George C. Lamb

George C. Lamb, “Uncle George”
Born 1834
Died March 19, 1926
Place of birth and place of death: Fairfax County, Virginia
Buried Jermantown Cemetery near Intersection Rt. 50 and Route 29 in Fairfax, VA
How died: Influenza
Military Service: Confederacy- one of six known Black Confederates from Fairfax County
Military rank: Body Servant to Capt. William H. Dulany
Unit Co. D., 17th Va Infantry, 1861 – 1865

Black American free “Negro”, George Lamb served as a Body Servant to Capt. William H, Dulany of the Co.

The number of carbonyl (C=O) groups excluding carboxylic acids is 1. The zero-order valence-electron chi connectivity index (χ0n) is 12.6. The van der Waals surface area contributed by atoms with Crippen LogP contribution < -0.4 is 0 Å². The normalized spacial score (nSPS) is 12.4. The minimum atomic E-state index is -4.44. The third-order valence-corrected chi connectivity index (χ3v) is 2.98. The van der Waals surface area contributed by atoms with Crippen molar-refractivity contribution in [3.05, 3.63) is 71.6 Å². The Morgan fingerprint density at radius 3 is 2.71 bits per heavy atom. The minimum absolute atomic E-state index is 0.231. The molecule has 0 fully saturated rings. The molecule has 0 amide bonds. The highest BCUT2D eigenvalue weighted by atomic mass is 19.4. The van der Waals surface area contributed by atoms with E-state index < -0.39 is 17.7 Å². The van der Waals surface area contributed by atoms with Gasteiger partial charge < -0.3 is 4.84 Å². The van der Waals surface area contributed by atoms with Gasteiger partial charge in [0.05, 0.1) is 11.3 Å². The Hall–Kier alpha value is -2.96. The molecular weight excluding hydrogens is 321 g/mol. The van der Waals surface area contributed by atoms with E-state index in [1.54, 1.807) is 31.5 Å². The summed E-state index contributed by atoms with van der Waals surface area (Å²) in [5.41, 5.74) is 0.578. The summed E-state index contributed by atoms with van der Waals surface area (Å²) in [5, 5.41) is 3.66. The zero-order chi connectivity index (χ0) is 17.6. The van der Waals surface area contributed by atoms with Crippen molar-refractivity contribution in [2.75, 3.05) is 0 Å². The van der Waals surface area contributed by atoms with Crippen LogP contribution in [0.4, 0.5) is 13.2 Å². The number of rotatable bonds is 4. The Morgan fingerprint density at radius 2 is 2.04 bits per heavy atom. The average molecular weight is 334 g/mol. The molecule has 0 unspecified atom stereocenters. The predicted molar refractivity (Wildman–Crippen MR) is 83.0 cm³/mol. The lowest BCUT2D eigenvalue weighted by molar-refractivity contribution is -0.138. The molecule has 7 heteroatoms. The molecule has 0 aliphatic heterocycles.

D, 17th Virginia Infantry. Lamb was with Capt. Dulany, until Dulany was wounded and disabled at Blackburn’s Ford in July 1861. Afterwards, Lamb stayed with the Confederate Army and later received a Confederate pension. After the war, he was a blacksmith in Jason Cooper’s wagon shop in Fairfax. Lamb was well respected by all his neighbors, black and white, and affectionately called “Uncle George.” He is buried in the black cemetery, Jermantown. His epitaph reads “He was loyal and true to his friends. “

Sources:
1. Brothers and Cousins: Confederate Soldiers and Sailors of Fairfax County, VA, compiled by William Page Johnson, II
2. Fairfax Herald, March 26, 1926, p. 3

Larger image of marker
Researched and written by Mary Lipsey

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